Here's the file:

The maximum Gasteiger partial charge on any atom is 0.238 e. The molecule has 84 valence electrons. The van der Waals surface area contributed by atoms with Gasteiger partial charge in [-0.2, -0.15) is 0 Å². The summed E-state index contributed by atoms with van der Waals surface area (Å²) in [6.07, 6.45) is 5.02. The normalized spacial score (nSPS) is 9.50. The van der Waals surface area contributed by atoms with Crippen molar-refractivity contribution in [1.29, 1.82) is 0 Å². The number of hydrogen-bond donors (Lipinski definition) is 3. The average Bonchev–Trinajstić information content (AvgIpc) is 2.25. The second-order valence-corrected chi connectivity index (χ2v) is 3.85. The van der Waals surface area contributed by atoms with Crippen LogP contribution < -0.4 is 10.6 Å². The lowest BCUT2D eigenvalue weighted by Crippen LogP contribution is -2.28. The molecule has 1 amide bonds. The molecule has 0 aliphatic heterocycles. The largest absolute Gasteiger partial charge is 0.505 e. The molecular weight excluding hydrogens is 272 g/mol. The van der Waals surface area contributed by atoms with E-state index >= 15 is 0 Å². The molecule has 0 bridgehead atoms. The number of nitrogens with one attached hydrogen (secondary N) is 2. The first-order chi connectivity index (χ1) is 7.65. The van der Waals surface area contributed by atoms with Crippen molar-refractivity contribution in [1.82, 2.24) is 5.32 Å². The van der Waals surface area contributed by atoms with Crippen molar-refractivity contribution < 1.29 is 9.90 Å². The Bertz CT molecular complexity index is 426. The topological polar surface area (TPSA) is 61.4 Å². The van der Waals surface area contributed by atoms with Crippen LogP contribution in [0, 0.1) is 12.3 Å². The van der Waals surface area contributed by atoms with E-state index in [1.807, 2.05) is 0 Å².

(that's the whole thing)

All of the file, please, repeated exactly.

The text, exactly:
The maximum Gasteiger partial charge on any atom is 0.238 e. The molecule has 84 valence electrons. The van der Waals surface area contributed by atoms with Gasteiger partial charge in [-0.2, -0.15) is 0 Å². The summed E-state index contributed by atoms with van der Waals surface area (Å²) in [6.07, 6.45) is 5.02. The normalized spacial score (nSPS) is 9.50. The van der Waals surface area contributed by atoms with Crippen molar-refractivity contribution in [1.29, 1.82) is 0 Å². The number of hydrogen-bond donors (Lipinski definition) is 3. The average Bonchev–Trinajstić information content (AvgIpc) is 2.25. The second-order valence-corrected chi connectivity index (χ2v) is 3.85. The van der Waals surface area contributed by atoms with Crippen LogP contribution < -0.4 is 10.6 Å². The lowest BCUT2D eigenvalue weighted by Crippen LogP contribution is -2.28. The molecule has 1 amide bonds. The molecule has 0 aliphatic heterocycles. The largest absolute Gasteiger partial charge is 0.505 e. The molecular weight excluding hydrogens is 272 g/mol. The van der Waals surface area contributed by atoms with E-state index >= 15 is 0 Å². The molecule has 0 bridgehead atoms. The number of nitrogens with one attached hydrogen (secondary N) is 2. The first-order chi connectivity index (χ1) is 7.65. The van der Waals surface area contributed by atoms with Crippen molar-refractivity contribution in [1.82, 2.24) is 5.32 Å². The van der Waals surface area contributed by atoms with Crippen molar-refractivity contribution < 1.29 is 9.90 Å². The Bertz CT molecular complexity index is 426. The topological polar surface area (TPSA) is 61.4 Å². The van der Waals surface area contributed by atoms with Crippen LogP contribution in [0, 0.1) is 12.3 Å². The van der Waals surface area contributed by atoms with E-state index in [1.807, 2.05) is 0 Å².